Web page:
In Embodiment 3, for example as shown in FIG. 9, the intermediate image (a real image) is formed on an intermediate image forming position IM after the reflection by the surface SL3 and before the reflection by the surface SL1 (the returning reflection). The surfaces SL5, SL4, SL2, SL1, SL3, and SL1 are used as a relay optical system, while the surfaces SL3, SL1, SL2, and SL1 are used as an ocular optical system. This can increase the flexibility in field angle setting for the size of the original image forming surface SI of the image forming device 41 to achieve a larger field angle.

In this event, to reduce the number of the optical elements in the relay optical system and the ocular optical system, the intermediate image may be curved as appropriate to have an astigmatic difference such that aberration caused by the relay optical system and aberration caused by the ocular optical system cancel out each other. This structure can prevent an increase in the number of the optical elements while optical performance of the entire system is maintained.

In the structure of Embodiment 3, at least one of the three decentered reflective surfaces SL1, SL2, and SL3 constituting part of the left eye optical system 42 is formed as a curved surface to enlargingly present an image of the original image formed on the original image forming surface SI of the image forming device 41.

If the number of curved reflective surfaces is increased among the decentered reflective surfaces, it is possible to reduce the number of optical elements which do not contribute to image formation or aberration correction. As a result, a cost reduction and improvement in optical performance can be achieved. That is, all the three decentered reflective surfaces may be formed as curved surfaces to allow a cost reduction and improvement in optical performance.

The surface SL1 is preferably formed to satisfy the following expression:
θ<45°
where θ represents an angle (in the absolute value) formed between the central principal ray as the incident ray on the surface SL1 and the central principal ray as the emerging (reflected) ray therefrom in the second reflection in which the central principal ray is reflected on the surface SL1 toward the surface SL3 after the first reflection by the surface SL1 and the first reflection by the surface SL3 as shown in FIG. 7.

If the angle θ is equal to or larger than 45°, it is difficult for the surface SL1 to function as the returning reflective surface and thus to form the go and return optical path.

More desirably, the following is satisfied:
θ<30°

If the angle θ is equal to or larger than 30°, the surface SL3 and the surface SL1 have a large effective surface size to cause difficulty in making the entire optical system compact, although the surface SL1 can have the function as the returning reflective surface.

Thus, it is desirable that the surface SL1 in the second reflection is not decentered with respect to the central principal ray (θ=0°) or is a decentered reflective surface in the aforementioned range of the condition for θ.

When the decentered reflective surface is formed as a curved surface, rotationally asymmetric aberration or so-called decentering aberration occurs which is not caused in a conventional coaxial and rotationally symmetric optical system. Thus, it is preferable that at least one of the decentered reflective surfaces is formed in a rotationally asymmetric shape to correct the decentering aberration. Since an increased number of rotationally asymmetric surfaces enhances the flexibility in correction of the decentering aberration, a plurality of surfaces are desirably formed as rotationally asymmetric surfaces.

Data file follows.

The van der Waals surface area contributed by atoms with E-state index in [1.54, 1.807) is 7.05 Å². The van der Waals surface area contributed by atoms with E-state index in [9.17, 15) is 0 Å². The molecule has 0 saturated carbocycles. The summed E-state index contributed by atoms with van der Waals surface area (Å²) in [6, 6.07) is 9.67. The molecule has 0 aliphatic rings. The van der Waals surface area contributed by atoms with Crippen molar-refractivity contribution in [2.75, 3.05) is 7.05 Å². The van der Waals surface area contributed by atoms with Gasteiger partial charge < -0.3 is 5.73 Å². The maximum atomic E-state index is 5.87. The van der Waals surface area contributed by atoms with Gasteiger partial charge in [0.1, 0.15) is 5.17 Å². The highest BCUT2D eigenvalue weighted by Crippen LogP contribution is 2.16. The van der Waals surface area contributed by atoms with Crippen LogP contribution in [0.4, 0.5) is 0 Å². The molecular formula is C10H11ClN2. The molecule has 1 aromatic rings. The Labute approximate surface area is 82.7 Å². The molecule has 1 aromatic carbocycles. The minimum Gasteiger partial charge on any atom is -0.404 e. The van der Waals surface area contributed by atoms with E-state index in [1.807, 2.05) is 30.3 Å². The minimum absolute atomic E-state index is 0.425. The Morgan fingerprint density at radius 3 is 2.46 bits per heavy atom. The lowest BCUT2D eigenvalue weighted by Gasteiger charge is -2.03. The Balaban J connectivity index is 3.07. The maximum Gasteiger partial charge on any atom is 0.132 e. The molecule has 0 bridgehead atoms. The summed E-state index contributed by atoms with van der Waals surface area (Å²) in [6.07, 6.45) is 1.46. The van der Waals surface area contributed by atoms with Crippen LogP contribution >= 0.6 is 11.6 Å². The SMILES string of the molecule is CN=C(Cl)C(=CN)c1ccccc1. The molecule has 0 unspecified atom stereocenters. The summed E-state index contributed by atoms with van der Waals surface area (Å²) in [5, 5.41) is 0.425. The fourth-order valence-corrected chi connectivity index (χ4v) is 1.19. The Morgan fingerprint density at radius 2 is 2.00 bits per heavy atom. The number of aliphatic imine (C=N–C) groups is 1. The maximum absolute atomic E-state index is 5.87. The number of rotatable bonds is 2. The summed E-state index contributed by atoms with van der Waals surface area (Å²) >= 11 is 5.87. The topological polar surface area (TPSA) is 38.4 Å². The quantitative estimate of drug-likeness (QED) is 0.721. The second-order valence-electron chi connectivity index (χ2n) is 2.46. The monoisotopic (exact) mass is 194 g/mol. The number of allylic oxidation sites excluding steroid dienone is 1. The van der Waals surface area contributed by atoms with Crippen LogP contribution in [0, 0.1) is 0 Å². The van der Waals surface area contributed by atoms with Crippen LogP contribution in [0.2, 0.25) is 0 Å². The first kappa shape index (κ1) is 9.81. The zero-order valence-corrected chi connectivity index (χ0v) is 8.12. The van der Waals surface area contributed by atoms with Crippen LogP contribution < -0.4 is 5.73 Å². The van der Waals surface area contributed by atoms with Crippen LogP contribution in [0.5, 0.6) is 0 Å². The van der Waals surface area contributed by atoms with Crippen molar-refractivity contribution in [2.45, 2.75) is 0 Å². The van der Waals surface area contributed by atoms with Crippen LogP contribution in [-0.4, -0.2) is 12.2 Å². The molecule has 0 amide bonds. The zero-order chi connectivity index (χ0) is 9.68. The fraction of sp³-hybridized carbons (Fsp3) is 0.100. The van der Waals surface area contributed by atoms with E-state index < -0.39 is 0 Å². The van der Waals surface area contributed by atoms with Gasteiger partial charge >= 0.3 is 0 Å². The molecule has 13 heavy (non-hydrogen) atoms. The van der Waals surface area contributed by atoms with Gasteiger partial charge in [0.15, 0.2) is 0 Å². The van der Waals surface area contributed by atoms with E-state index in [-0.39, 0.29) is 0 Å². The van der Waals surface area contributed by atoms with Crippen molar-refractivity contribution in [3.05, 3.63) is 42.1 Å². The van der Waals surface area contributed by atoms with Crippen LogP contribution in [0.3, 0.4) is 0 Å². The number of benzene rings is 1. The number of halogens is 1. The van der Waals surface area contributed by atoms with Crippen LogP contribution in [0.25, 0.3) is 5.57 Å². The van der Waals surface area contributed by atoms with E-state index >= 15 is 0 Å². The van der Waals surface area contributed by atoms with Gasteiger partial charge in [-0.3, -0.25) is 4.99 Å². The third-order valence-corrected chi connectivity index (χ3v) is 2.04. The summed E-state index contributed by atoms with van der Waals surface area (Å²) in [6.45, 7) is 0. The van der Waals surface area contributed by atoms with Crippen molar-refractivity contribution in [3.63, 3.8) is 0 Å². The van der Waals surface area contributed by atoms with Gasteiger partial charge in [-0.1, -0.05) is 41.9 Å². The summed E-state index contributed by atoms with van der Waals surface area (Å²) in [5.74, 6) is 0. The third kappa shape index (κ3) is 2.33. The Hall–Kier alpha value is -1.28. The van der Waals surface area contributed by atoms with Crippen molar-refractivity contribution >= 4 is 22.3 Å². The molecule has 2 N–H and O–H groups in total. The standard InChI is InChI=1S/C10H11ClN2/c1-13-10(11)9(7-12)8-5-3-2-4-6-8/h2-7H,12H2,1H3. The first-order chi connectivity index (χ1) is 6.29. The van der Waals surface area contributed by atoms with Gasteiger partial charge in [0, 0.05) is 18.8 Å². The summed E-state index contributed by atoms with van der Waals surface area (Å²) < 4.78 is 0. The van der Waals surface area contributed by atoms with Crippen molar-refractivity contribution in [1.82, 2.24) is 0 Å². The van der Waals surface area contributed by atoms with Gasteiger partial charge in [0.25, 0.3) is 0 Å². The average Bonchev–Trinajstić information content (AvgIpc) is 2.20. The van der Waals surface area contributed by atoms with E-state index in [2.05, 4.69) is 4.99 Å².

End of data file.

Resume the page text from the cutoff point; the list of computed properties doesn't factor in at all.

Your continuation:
More desirably, all the decentered reflective curved surfaces may be formed in a rotationally asymmetric shape to achieve significantly favorable optical performance.

The above description for the structure and the optical effects of the left eye optical system 42 applies to the right eye optical system 43. Thus, the head mounted display as a whole has an optical structure which involves a reduced cost, has a compact size, and appropriately achieves a larger field angle while guiding an image of the original image formed in the single image forming device 41 to the left and right eyes in the optical system.

It is desirable that the aforementioned rotationally asymmetric surfaces are plane-symmetric longitudinally (in a direction perpendicular to the sheet of the figures) with respect to a horizontal plane (the sheet) passing through the center of the original image forming surface SI of the image forming device 41 and the center between the exit pupils (in other words, the central axis L) of the left and right eye optical systems 42 and 43. Since the structure described above can provide a reference plane for manufacturing and assembly, the manufacturing and assembly are facilitated to provide the effect of a cost reduction. Particularly, when the horizontal plane is the only symmetry plane, the flexibility in optical design can be increased to achieve favorable optical performance while the reference plane for manufacturing and assembly is maintained.

When the image forming device 41 is disposed to protrude to some extent from the optical systems 42 and 43 toward the observer, the optical path may be bent at a position B shown by a dotted line in FIG. 14 off the horizontal plane (in the sheet of the figure) including the central principal ray.